Robert O. Keohane

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Robert O. Keohane


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Chicago, The United States
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Robert O. Keohane (b. 1941) is an American scholar of international relations, best known for his work on neoliberal institutionalism. His numerous books include After Hegemony (1984) and Power and Governance in a Partially Globalized World (2002). Currently a professor at the Woodrow Wilson School at Princeton University, Keohane has received numerous awards for his scholarship. Among these, he was honored with the Centennial Medal of the Harvard Graduate School in 2012. Keohane received his bachelor's degree in 1961 from Shimer College, a Great Books school where he now sits on the Board of Trustees. He received his graduate education at Harvard, where he completed his Ph.D. in 1966. (from Shimer College Wiki) ...more

Average rating: 3.61 · 1,335 ratings · 65 reviews · 28 distinct worksSimilar authors
After Hegemony: Cooperation...

3.71 avg rating — 446 ratings — published 1984 — 11 editions
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Power and Interdependence

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3.82 avg rating — 210 ratings — published 1977 — 7 editions
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Neorealism and Its Critics

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3.64 avg rating — 165 ratings — published 1985 — 3 editions
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International Institutions ...

3.24 avg rating — 21 ratings — published 1989 — 2 editions
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Internationalization and Do...

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3.82 avg rating — 17 ratings — published 1996 — 5 editions
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Power and Governance in a P...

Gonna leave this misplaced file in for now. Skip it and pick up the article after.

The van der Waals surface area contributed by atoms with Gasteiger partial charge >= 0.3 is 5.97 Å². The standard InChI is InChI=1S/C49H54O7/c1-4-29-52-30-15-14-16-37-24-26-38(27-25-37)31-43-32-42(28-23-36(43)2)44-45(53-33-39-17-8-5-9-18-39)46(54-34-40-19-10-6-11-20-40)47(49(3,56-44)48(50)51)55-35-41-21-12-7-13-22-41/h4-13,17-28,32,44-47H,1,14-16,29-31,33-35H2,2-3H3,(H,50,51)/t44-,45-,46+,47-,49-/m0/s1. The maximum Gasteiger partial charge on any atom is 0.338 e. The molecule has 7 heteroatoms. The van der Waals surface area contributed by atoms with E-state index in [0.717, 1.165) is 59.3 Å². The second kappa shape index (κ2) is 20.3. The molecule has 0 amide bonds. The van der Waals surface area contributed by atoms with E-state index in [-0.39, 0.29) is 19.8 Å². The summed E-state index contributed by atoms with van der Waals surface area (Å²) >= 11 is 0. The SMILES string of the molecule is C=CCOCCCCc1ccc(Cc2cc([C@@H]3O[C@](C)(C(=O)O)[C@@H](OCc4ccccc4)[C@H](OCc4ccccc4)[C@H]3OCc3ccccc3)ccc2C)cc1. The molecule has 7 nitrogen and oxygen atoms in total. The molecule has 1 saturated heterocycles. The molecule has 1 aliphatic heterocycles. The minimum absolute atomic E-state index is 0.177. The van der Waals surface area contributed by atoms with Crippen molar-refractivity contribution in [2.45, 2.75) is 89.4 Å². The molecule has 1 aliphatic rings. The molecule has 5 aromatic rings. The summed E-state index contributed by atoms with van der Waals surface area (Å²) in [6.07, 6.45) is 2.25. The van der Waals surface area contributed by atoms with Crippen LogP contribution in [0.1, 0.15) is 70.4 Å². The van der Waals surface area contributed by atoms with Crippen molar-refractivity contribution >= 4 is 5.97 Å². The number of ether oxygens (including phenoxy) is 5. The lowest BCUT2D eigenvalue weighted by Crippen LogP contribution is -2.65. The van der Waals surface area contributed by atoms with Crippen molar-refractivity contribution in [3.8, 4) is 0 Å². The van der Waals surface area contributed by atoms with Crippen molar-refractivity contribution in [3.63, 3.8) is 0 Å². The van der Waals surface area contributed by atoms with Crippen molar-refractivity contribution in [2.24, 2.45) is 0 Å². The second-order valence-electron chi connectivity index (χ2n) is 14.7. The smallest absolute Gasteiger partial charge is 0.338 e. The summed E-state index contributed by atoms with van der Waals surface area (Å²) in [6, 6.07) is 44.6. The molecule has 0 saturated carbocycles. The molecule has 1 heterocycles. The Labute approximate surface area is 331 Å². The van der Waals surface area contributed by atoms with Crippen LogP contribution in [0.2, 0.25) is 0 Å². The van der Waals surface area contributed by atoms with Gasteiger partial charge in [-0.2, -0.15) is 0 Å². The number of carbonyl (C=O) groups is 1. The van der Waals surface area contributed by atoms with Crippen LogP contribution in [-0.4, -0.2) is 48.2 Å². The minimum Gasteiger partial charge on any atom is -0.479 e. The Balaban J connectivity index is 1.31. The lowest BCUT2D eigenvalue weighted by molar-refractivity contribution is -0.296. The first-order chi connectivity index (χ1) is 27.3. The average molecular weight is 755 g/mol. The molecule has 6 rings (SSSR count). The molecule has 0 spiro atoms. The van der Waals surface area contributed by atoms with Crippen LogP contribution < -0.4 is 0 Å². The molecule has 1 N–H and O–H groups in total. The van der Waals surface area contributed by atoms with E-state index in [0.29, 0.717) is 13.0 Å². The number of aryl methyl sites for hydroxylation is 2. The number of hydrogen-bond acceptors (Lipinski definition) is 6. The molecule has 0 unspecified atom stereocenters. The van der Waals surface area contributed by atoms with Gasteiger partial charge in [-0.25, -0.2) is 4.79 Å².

3.29 avg rating — 17 ratings — published 2002 — 9 editions
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Transnational Relations and...

3.69 avg rating — 13 ratings — published 1971 — 3 editions
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After the Cold War: Interna...

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3.50 avg rating — 4 ratings — published 1993 — 2 editions
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Institutions for Environmen...

3.25 avg rating — 4 ratings — published 1996 — 3 editions
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Local Commons and Global In...

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really liked it 4.00 avg rating — 2 ratings — published 1994 — 6 editions
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More books by Robert O. Keohane…
Neorealism and Its Critics
(1 book)
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3.64 avg rating — 165 ratings

“International regimes perform the valuable functions of reducing the costs of legitimate transactions, while increasing the costs of illegitimate ones, and of reducing uncertainty. International regimes by no means substitute for bargaining; on the contrary, they authorize certain types of bargaining for certain purposes. Their most important function is to facilitate negotiations leading to mutually beneficial agreements among governments. Regimes also affect incentives for compliance by linking issues together and by being linked together themselves. Behavior on one set of questions necessarily affects others’ actions with regard to other matters.”
Robert O. Keohane, After Hegemony: Cooperation and Discord in the World Political Economy

“In the first place, Coase specified three crucial conditions for his conclusion to hold. These were: a legal framework establishing liability for actions, presumably supported by governmental authority; perfect information; and zero transaction costs (including organization costs and the costs of making side-payments). It is absolutely clear that none of these conditions is met in world politics. World government does not exist, making property rights and rules of legal liability fragile; information is extremely costly and often held unequally by different actors; transaction costs, including costs of organization and side-payments, are often very high. Thus an inversion of the Coase theorem would seem more appropriate to our subject. In the absence of the conditions that Coase specified, coordination will often be thwarted by dilemmas of collective action.”
Robert O. Keohane, After Hegemony: Cooperation and Discord in the World Political Economy



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